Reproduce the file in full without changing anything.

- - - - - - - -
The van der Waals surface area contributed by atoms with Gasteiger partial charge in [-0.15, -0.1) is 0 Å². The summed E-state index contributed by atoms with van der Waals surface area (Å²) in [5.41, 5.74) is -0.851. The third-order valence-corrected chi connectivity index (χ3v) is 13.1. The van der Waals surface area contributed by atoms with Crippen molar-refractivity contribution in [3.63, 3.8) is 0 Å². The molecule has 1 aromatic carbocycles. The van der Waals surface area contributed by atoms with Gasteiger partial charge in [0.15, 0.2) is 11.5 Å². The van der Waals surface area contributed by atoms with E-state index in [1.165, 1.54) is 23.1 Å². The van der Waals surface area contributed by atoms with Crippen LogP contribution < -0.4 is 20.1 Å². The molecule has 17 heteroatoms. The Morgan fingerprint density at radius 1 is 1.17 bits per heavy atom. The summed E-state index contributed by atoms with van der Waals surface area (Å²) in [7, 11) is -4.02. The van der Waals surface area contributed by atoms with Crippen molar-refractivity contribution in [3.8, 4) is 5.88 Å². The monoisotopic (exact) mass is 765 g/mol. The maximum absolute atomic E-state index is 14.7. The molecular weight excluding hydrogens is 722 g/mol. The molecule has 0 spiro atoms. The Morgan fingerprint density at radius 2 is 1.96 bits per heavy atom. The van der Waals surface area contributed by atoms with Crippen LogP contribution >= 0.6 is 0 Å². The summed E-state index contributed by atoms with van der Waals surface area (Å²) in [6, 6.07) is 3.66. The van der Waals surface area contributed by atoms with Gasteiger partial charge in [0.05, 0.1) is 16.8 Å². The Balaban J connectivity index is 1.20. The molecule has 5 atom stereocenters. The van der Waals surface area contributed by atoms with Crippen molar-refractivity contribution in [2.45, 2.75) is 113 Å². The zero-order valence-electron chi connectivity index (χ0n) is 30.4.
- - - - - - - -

The van der Waals surface area contributed by atoms with Gasteiger partial charge in [-0.15, -0.1) is 0 Å². The summed E-state index contributed by atoms with van der Waals surface area (Å²) in [5.41, 5.74) is -0.851. The third-order valence-corrected chi connectivity index (χ3v) is 13.1. The van der Waals surface area contributed by atoms with Crippen molar-refractivity contribution in [3.63, 3.8) is 0 Å². The molecule has 1 aromatic carbocycles. The van der Waals surface area contributed by atoms with Gasteiger partial charge in [0.15, 0.2) is 11.5 Å². The van der Waals surface area contributed by atoms with E-state index in [1.165, 1.54) is 23.1 Å². The van der Waals surface area contributed by atoms with Crippen LogP contribution < -0.4 is 20.1 Å². The molecule has 17 heteroatoms. The Morgan fingerprint density at radius 1 is 1.17 bits per heavy atom. The summed E-state index contributed by atoms with van der Waals surface area (Å²) in [7, 11) is -4.02. The van der Waals surface area contributed by atoms with Crippen molar-refractivity contribution in [3.8, 4) is 5.88 Å². The monoisotopic (exact) mass is 765 g/mol. The maximum absolute atomic E-state index is 14.7. The molecular weight excluding hydrogens is 722 g/mol. The molecule has 0 spiro atoms. The Morgan fingerprint density at radius 2 is 1.96 bits per heavy atom. The van der Waals surface area contributed by atoms with Crippen LogP contribution >= 0.6 is 0 Å². The summed E-state index contributed by atoms with van der Waals surface area (Å²) in [6, 6.07) is 3.66. The van der Waals surface area contributed by atoms with Gasteiger partial charge in [0.05, 0.1) is 16.8 Å². The Balaban J connectivity index is 1.20. The molecule has 5 atom stereocenters. The van der Waals surface area contributed by atoms with Crippen molar-refractivity contribution in [2.45, 2.75) is 113 Å². The zero-order valence-electron chi connectivity index (χ0n) is 30.4.